February 14, 1927 [Time]: “Guzzling orange juice, milk and broth, munching chocolate, losing 17 pounds, Henry F. Sullivan of Lowell, Mass., swam from Santa Catalina Island to the California mainland last week in 22 hours, 45 minutes. He had previously failed to finish in William Wrigley Jr.'s $25,000 nautical derby over the same course which 17-year-old George Young of Toronto completed in 15 hr. 44 min. (TIME, Jan. 24). Five dawns later, a large woman floundered stupidly in the tide-rips off Point Vicente. She had been swimming all night. Her breast and left arm had been lacerated by a savage barracuda. For a quarter of an hour, while her body lolled like a dying squid, she babbled idly among the waves. From a small boat nearby, her 11-year-old son called out anxiously. Men's voices growled advice. The large woman, momentarily dazed by exertion, then remembered she was Mrs. Myrtle Huddleston, proprietor of a Long Beach, Calif., beauty parlor. Four months ago she could not swim a stroke. Now, after lessons from admirers who had seen she was designed to swim by Nature, she had almost swum the Catalina Channel. She began again her laborious strokes . . . reached the oily shore swells . . . was swept toward a ragged reef . . . caught her footing, stood up, collapsed on her face. . . The men hoisted her into the rowboat. Her time was 20 hr., 42 min. She had eaten nothing. Greasy and tear-drenched, she lay in blankets on the cruiser Ramona. "O, Mom, you did it, dog-gone you, you did it," sobbed 11-year-old Everett Huddleston. ‘I did it for you,’ muttered Mrs. Huddleston. Long Beach, Calif., looked forward to new beauty treatments: ‘The Huddleston Grease Pack,’ ‘The Catalina Clip,’ ‘The Huddle (Shampoo).”


1927 LAT get Myrtle Catalina Swim!

December 21, 1927 [TI/Avalon]: “George Young, Catalina Channel swimmer, realized $38,000 from his achievement, it was revealed in Judge Desmond's court the other day, says Long Beach Press-Telegram, where an accounting of the 18-year-old youth's fortune was made. Of this amount, $25,000 is the prize received by the swimmer and is held in trust by the Los Angeles First National Trust and Savings Bank. This amount is still intact, since only the income is paid to Young and his mother, the $25,000 to be paid when Young reaches the age of 30. An additional $13,000 accruing from the feat through theatrical engagements and written articles already has been spent.”

February 14, 1930 [LAT/HB]: “Walter Tabor, oil worker and well-known swimmer of Huntington Beach, will again attempt to swim the channel between Huntington Beach and Catalina Island... Tabor claims that he swam the channel in 1926 when channel swimming was popular. He wants to prove his prowess.”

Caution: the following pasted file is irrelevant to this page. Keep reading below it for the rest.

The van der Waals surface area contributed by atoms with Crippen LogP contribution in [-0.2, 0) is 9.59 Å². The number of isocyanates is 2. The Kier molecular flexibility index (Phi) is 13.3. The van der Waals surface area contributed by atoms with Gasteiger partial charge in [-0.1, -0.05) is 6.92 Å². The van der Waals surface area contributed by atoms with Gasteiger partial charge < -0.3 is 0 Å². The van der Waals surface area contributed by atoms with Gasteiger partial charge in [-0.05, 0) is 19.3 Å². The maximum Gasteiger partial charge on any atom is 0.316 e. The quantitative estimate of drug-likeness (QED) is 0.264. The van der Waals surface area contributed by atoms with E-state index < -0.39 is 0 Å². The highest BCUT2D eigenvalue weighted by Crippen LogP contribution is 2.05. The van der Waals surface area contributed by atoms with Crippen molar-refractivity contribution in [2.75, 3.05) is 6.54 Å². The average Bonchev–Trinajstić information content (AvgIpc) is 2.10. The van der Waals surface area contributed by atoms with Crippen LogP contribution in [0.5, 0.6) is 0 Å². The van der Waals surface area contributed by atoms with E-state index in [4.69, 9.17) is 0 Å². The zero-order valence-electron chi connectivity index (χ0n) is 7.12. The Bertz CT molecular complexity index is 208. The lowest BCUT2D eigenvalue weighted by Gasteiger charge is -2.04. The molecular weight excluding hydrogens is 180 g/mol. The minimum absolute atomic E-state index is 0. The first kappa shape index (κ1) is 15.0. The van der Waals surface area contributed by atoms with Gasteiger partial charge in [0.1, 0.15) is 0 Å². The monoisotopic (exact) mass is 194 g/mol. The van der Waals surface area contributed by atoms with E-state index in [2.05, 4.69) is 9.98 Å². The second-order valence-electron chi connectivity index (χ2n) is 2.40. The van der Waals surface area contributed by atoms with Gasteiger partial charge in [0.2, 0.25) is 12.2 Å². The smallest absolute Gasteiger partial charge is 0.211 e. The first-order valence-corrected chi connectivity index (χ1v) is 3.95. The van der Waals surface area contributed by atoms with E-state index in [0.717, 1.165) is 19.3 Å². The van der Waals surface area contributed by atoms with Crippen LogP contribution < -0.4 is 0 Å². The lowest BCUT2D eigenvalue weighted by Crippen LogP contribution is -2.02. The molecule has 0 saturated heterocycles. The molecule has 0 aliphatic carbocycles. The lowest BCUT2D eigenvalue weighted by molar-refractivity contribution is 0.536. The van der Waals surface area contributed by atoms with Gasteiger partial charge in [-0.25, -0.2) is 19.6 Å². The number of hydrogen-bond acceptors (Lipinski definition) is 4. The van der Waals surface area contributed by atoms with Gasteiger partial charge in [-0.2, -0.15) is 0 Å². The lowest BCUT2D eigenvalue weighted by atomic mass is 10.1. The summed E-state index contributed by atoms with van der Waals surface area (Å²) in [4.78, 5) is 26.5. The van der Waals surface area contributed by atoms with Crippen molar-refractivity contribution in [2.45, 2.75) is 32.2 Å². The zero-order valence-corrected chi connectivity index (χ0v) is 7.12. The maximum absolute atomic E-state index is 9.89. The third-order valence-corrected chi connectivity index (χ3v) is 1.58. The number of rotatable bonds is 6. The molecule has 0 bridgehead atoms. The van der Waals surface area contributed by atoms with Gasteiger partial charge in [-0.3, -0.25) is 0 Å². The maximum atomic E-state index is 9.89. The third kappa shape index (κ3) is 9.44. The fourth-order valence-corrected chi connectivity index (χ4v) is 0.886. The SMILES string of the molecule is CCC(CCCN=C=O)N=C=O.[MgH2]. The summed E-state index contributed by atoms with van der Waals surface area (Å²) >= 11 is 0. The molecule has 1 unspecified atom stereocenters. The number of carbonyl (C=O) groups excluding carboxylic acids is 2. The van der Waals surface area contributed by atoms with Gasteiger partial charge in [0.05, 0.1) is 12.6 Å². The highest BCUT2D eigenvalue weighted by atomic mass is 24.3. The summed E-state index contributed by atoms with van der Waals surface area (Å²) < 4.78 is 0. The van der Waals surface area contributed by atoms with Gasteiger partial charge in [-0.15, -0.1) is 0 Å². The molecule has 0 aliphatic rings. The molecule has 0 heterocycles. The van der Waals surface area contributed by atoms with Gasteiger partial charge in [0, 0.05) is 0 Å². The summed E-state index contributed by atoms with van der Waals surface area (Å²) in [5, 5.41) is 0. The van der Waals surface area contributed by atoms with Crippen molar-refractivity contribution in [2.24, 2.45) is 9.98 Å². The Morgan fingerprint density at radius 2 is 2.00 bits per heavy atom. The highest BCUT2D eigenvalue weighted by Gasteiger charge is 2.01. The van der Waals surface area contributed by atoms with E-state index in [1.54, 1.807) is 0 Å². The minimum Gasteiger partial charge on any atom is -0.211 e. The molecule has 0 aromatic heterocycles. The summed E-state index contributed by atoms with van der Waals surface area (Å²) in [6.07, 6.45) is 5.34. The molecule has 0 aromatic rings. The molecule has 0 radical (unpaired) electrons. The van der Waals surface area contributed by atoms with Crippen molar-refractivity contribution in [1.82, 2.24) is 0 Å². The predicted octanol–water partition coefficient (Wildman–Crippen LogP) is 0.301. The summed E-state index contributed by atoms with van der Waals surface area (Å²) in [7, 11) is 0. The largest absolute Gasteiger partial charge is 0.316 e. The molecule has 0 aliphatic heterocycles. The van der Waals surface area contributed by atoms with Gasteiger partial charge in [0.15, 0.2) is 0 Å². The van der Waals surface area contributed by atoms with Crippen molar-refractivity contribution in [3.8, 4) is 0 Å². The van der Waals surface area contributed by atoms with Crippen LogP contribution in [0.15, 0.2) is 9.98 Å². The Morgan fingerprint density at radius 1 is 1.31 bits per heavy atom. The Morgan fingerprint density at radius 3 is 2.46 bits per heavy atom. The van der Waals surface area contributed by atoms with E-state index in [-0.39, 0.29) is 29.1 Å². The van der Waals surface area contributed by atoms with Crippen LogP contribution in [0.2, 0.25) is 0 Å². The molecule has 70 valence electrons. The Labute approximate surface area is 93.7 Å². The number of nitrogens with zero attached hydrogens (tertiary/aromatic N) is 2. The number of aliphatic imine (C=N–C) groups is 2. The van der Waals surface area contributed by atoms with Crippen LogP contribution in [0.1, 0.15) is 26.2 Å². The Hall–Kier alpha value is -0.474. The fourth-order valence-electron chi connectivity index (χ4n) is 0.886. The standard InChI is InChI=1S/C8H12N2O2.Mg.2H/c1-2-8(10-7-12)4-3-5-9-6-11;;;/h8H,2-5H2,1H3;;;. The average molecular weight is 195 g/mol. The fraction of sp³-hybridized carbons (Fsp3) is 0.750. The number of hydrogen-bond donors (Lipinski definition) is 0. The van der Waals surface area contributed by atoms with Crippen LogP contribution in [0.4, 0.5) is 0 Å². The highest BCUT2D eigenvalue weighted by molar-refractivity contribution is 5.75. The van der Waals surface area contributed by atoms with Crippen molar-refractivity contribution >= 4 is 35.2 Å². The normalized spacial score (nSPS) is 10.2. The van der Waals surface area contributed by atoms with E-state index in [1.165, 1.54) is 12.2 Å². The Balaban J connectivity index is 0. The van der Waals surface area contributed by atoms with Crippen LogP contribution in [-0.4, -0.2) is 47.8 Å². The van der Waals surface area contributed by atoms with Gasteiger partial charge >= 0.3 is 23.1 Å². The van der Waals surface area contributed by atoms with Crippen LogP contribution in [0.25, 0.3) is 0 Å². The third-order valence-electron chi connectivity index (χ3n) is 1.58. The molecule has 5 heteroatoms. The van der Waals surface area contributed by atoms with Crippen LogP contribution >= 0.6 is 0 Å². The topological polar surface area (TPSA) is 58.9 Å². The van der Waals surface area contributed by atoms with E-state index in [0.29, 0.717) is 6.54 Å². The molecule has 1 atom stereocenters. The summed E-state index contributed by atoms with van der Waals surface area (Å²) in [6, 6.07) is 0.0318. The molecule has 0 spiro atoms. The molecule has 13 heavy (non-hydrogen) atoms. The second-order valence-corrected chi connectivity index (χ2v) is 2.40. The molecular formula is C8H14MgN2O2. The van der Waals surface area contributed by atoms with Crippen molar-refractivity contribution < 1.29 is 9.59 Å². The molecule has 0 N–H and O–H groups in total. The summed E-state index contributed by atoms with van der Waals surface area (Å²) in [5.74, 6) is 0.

February 8, 1937 [Time]: “Died. Myrtle Huddleston, 39, first woman to complete the 20-mile swim from Catalina Island to the California mainland (1927); of heart disease; in San Francisco. During her Catalina swim she was bitten about the arms by a barracuda, landed after 20 hr. 42 min. with her left side paralyzed. In 1931 in a Manhattan pool she set a world's swimming endurance record of 87 hr. 47 sec.”


February 15, 1937 [LT]: “Mrs. Myrtle Huddleston, who was the first woman to swim the 20 miles between Catalina Island and California won the world endurance record of 85 hours and 15 minutes in the water at Rockaway Beach Pool, Long Island, in July, 1930, died on Saturday at San Francisco at the age of 39.”


July 22, 1938 [REG]: “Barrel-chested Paul Chotteau, aquatic violinist, tomorrow will set out on a fifty-six mile ocean swim from Santa Barbara Island to this beach resort… Two years ago, after six previous attempts, the 46-year-old Frenchman swam from Santa Catalina Island to Santa Monica, a distance of 44 miles, in 33 hours. A Paris-trained musician, he swims for the fun of it, he says.”


October 15, 1957 [LAT]: “Jason Zirganos, 48-year old retired army major from Volos, Greece, swam the Catalina Channel from the island to the mainland in 17 hours yesterday. Greased from head to toe, Zirganos dipped into the stormy waters off Howland’s Landing at approximately 8:30 P.M. Sunday. Four boats accompanied the veteran swimmer as he battled huge ground swells and choppy waters. Several times during the night rain-drenched boats lost sight of the swimmer. Zirganos was only a mile from the mainland 12 hours after his start. Bucking a severe tide at that point, it wasn’t until five hours later that he came ashore on the rocks at Portuguese Bend…”


January 25, 1959 [LAT]: “In the murky pre-dawn darkness of an October morn, a young girl stumbled through the icy surf at Emerald Bay, Catalina Island, and wearily pulled herself up on the deserted beach. She was cut, bruised, bleeding and numb with cold. Through the penetrating fog she made out four figures on the beach. Two were press photographers. One was Councilman Pat Ahern from Long Beach. The fourth was Captain Tinch Moricich of Avalon. There was nothing else save the silent lapping of the waves. That was Greta Anderson’s welcome…”


February 13, 1959 [LAT]: “Captain Tinch Moricich of Avalon, who guided so many channel swimmers, died recently.”